On the subject of the new American Administration's approach to the war on terror, Ganor said that Obama's policy is different to Bush. Without wishing to give an evaluation of America, Ganor did say that Obama relied on dialogue 'to do it nicely'.
'This doesn't work. The US is in a war on terror. It is difficult to be optimistic about the abilities of the Iraqi and Afghani Governments abilities to cope with terror. You have to liquidate the threat. In Afghanistan, you can't deter them so you must eradicate them.

With US forces leaving Iraq and later Afghanistan you cannot be optimistic for the future'.

On delegitimization of Israel.

'There is a delegitimization campaign on legitimate acts of Israel in its self defense.

We are the David in this world, not our enemies'.

MOSHE ARENS was a former Minister of Defense and Foreign Minister. He spoke about the effect of terror on a civilian population.

'Terror deliberately targets civilians. The suicide bomber is one of the most accurate forms of terror. They choose the target and the timing of the attack.
Serial suicide bombings have the ability to break the spirit of the population. Israel successfully removed the threat of suicide bombings with Operation Defensive Shield, and the construction of the separation fence'.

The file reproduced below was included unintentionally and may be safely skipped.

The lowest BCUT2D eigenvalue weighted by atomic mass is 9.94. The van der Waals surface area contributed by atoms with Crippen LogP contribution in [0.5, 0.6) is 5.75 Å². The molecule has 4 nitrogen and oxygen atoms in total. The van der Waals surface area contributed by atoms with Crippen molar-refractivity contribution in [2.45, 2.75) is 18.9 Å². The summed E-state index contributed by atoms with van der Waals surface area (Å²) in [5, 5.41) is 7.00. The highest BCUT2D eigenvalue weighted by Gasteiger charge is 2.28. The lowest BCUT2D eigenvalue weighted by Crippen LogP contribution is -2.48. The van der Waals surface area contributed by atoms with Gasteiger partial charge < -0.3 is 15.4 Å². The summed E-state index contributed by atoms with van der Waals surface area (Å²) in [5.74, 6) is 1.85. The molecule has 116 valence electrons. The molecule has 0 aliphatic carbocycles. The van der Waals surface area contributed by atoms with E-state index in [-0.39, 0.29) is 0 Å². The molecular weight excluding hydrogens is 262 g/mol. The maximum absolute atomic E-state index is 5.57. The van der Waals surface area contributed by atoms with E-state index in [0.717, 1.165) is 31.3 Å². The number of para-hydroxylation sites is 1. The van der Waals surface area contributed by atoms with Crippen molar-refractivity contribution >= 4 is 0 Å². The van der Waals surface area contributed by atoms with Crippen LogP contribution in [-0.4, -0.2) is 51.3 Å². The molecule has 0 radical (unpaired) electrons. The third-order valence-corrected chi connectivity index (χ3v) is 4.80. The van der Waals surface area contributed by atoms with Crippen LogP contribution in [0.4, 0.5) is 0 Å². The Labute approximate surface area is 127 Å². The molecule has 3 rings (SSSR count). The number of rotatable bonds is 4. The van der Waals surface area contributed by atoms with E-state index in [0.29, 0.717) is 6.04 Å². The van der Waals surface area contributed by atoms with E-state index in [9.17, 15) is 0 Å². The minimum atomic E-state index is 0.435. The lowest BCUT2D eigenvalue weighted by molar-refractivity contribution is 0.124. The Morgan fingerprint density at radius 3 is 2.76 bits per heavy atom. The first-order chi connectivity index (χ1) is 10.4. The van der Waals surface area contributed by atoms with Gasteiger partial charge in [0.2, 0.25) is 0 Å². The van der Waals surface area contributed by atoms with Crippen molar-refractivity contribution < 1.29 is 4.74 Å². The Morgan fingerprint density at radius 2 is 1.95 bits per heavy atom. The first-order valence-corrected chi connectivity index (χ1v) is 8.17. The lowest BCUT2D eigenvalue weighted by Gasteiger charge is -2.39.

Regarding rockets, Arens reminded us that the German V2s were launched against England to break their will. They were effective in that they caused immense damage, but the British were resilient. Eventually, the British reached the launching sites and stopped the German terror attacks.

'We were targets from the north and from the south. We have now invested efforts and huge amounts of money for interception. We have the capability of hitting a bullet with a bullet. We will continue to develop these defensive rocket shields until our enemies realise that their rockets are ineffective'.

Regarding deterring terror, Arens gave examples of how Israel had deterred terror attacks.

'If we talk of a terror group without a state or institution there is no way to deter them if they are determined. The only way to eradicate it is shown by Operation Defensive Shield.
We went town to town, house to house, and emptied their terror infrastructure. We build a separation fence that made it very difficult for them to reach us. Now we are tackling the rockets and missiles'.

Regarding terror with an infrastructure, Moshe Arens gave two examples.
Hezbollah is connected to the Lebanese Government. They have to consider an attack against us against the political and social environment in which they live.
They kidnapped two Israeli soldiers and fired rockets at us. We fought the Second Lebanon War. Despite the criticism about the way it was fought it did have a deterrence and implication for future Hizbollah action.
The head of Hizbollah, Sheikh Nasrallah, said he would not have fired rockets  had he known that Israel would respond so heavily.

This is similar to Hamas. We couldn't deter Hamas rockets attacks until we launched Operation Cast Lead. Today they have more and larger rockets but they don't seem too keen to use them.  After Cast Lead they take into account our reaction to their terror attacks and they are concerned about their survival.